By Blessing Odega
A Diabetologist (a specialist in treatment of diabetes), Mr Chima Adindu, of the Apex Diabetics Center, Jos, has blamed the rise in Type 2 diabetes among children on poor diet mentality and sedentary lifestyle.
Adindu disclosed this to News Agency of Nigeria (NAN) on Monday in Jos.
He said that in the past, Type 1 Diabetes was prevalent in children as a result of the child’s body immune system which usually fought harmful bacteria and viruses’ and mistakenly destroyed the insulin producing cells in the pancreas.
According to him, Type 2 diabetes occur mostly in adults; “however the reverse is the case now, as type 2 diabetes is now on the rise among children due to change in diet and more sedentary lifestyles which trigger overweight and obesity”.
The specialist lamented that most children now fed on junk and highly processed foods and were usually inactive, which predisposed them to the risk of developing Type 2 diabetes.
“Most parents give their children highly processed foods which are usually high in sugar, trans fats and void of fiber, vegetables and fruit,” he said.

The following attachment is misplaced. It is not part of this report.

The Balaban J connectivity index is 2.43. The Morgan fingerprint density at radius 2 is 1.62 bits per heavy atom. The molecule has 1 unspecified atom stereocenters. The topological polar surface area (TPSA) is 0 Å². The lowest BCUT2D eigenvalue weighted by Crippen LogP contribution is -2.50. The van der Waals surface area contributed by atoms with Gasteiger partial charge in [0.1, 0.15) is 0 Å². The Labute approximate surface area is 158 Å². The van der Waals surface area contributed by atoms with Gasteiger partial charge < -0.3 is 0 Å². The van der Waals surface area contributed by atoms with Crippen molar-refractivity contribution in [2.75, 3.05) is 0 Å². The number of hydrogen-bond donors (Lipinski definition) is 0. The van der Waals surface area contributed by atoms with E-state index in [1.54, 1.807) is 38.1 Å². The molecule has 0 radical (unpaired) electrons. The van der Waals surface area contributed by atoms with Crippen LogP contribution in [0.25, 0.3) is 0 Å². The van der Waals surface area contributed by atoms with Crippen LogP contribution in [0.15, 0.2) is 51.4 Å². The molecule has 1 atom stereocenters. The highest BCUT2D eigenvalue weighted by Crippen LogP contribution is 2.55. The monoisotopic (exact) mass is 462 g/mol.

He said that such overweight children were more likely to have insulin resistance, which was a major risk factor for Type 2 diabetes.
He called on parents to revert to the traditional meals which were usually high in fiber and consisted of vegetables and to ensure that their children ate more of fruits and vegetables and less processed meals.
The diabetologist further blamed sedentary lifestyle as a factor responsible for the rise in Type 2 diabetes in children.
He said most children left home very early to school and spend about 10 hours to 12 hours in school and they hardly go out for any sporting activity.
He urged parents and schools to ensure that their children engaged in more outdoor activities such as sports to do away with the sedentary way of life.
Adindu also recommended breast feeding to mothers as current researches had shown that babies who were introduced to infant formulas early in life were also susceptible to developing type 1 diabetes. (NAN)